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Job’s Worth

Publishing Date : 18 June, 2019

Stuart White
The World in Black-N-White


“Is there no inspiration in labor? Must the man who works go on forever in a deadly routine, fall into the habit of mechanical nothingness, and reap the reward of only so much drudgery and so much pay? I think not. The times demand an industrial prophet who will lift industry off from its rusted, medieval hinges and put pure human interest, and simple, free-spirited life into modern workmanship” McChesney, 1917I



In the Journal of Applied Psychology’s  first edition, G. G. McChesney made this elegant call to more seriously design work that preserves human character. McChesney went on to argue that “every man should be more of a man, a better man, for having worked a day,” and that “deterioration of men deteriorates profits”. Thus, right from the very beginning we have been considering what type of work is best for organizations and those who work in them.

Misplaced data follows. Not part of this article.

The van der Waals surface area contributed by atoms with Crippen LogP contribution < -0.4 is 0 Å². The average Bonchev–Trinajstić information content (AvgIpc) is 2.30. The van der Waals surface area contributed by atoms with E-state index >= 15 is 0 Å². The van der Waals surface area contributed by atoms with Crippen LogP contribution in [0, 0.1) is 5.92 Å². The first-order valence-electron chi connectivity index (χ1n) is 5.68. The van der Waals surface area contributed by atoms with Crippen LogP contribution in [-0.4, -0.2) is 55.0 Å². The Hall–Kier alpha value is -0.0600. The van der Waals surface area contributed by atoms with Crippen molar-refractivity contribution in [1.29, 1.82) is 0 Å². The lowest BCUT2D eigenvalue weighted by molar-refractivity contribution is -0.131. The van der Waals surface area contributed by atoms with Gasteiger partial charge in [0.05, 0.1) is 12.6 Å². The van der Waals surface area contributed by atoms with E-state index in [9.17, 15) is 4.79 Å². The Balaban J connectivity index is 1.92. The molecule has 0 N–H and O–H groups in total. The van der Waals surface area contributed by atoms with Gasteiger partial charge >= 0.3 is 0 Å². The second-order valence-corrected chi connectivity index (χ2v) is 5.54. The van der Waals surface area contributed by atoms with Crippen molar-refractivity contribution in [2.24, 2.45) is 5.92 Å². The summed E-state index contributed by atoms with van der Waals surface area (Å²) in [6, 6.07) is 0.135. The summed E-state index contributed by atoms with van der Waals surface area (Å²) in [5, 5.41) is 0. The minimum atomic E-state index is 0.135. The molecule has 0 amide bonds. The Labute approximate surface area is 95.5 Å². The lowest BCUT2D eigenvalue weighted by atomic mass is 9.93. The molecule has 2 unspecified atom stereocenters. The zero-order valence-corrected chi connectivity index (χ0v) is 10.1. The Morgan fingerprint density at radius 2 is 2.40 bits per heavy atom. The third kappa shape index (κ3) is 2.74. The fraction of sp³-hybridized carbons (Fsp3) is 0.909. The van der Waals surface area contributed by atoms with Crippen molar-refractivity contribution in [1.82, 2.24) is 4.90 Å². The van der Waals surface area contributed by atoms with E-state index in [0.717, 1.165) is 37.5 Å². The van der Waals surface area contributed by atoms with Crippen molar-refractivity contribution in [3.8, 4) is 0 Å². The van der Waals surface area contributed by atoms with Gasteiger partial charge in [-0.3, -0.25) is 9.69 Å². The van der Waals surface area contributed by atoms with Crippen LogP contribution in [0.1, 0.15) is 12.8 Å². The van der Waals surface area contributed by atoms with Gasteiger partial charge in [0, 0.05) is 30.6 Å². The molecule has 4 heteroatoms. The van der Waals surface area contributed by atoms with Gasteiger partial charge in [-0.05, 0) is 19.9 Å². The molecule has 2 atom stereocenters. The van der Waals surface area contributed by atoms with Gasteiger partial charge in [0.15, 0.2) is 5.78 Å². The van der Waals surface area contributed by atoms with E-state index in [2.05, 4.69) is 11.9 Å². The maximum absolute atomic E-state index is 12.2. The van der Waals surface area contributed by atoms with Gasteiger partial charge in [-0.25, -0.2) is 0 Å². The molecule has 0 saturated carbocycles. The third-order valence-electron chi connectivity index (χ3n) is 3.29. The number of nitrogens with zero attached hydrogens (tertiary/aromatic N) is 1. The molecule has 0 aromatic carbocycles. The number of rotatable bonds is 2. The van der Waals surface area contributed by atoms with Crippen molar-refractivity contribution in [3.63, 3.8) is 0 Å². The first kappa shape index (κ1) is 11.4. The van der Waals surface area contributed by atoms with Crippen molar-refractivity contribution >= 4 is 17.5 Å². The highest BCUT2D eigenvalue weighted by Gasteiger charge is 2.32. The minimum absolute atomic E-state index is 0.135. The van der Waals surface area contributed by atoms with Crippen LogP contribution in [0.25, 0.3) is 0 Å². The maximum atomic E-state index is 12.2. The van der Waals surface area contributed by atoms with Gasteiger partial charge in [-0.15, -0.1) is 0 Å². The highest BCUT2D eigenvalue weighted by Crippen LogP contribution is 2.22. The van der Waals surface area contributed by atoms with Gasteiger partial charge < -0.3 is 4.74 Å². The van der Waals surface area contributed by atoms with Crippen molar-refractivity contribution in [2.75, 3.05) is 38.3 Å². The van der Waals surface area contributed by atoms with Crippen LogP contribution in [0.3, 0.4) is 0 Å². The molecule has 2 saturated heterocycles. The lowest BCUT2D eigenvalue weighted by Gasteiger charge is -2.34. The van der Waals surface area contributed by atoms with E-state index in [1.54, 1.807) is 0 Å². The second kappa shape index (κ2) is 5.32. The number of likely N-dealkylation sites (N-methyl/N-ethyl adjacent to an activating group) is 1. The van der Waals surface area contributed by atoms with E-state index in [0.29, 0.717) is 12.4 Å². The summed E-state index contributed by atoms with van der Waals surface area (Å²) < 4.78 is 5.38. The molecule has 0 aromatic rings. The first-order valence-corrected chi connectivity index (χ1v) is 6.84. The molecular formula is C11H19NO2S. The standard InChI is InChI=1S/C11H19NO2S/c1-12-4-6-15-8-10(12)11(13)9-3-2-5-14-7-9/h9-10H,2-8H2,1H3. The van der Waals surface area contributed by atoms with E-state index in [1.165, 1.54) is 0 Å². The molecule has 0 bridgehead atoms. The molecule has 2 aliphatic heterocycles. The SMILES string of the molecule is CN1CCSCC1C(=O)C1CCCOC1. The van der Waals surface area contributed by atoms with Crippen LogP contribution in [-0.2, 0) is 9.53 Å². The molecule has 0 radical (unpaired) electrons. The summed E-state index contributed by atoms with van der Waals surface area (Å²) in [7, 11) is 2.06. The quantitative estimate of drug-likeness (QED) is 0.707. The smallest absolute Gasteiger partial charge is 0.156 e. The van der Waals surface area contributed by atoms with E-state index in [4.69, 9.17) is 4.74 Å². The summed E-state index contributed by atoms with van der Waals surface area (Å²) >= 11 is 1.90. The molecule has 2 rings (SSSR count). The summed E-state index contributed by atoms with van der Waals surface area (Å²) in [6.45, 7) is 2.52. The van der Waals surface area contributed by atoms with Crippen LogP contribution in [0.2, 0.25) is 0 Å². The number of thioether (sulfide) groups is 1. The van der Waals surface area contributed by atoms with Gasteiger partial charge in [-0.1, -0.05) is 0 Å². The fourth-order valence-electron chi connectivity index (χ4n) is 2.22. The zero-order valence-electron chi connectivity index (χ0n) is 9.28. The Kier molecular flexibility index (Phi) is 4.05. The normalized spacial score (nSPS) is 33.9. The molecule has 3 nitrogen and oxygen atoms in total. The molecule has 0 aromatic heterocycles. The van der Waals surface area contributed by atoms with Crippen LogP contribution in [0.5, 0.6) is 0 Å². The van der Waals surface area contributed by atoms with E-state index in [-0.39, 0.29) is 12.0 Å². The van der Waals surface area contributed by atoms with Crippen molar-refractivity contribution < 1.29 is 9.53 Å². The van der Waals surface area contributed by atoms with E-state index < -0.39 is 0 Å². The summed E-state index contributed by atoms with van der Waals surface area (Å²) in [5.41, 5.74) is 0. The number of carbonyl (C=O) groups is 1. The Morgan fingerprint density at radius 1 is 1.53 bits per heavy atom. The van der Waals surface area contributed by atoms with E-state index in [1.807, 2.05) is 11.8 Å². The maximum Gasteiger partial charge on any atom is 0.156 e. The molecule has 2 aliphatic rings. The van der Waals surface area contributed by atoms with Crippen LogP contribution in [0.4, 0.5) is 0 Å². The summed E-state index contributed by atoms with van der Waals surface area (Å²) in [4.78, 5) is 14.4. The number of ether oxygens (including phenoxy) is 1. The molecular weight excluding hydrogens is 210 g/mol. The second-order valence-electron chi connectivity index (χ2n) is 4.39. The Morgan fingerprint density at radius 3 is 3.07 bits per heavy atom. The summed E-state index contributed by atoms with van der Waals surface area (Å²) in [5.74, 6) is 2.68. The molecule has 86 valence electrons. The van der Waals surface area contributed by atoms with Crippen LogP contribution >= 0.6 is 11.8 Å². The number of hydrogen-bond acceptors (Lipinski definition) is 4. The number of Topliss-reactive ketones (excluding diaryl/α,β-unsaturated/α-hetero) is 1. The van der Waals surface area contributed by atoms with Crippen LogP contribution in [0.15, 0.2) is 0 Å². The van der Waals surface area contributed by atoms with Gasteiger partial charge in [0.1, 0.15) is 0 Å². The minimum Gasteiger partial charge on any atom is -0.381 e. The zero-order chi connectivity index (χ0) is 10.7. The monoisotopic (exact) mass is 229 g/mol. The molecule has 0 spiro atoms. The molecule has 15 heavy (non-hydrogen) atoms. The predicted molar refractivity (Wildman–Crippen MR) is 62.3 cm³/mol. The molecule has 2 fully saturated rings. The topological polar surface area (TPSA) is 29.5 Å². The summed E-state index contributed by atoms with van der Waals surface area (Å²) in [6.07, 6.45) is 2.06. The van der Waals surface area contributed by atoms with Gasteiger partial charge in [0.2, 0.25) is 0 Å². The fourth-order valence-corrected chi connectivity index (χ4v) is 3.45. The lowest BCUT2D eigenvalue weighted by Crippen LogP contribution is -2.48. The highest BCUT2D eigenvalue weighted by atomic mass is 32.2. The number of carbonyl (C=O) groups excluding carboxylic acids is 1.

The interest in the question of what makes ‘good’ work, largely arose because of the specialized and simplified jobs that became prevalent during the Industrial Revolution, when machine-operated work in large factories replaced small, craft-based industries. Around mid 1700 the concept of division of labour emerged, something which Taylor took further with the precept of scientific management, in which tasks were broken down into simplified elements.


Time and motion study  complemented these simplification principles, with Henry Ford fully exploiting them by opening the first continuously moving automotive production line in 1913. The success of this mode of work organization was so great, that simplified or narrow and low autonomy jobs became the work design of choice in manufacturing and beyond. Simplified work designs still exist, as witnessed at contract manufacturer Foxconn, who have become (in)famous for the large-scale production of such products as the iPhone.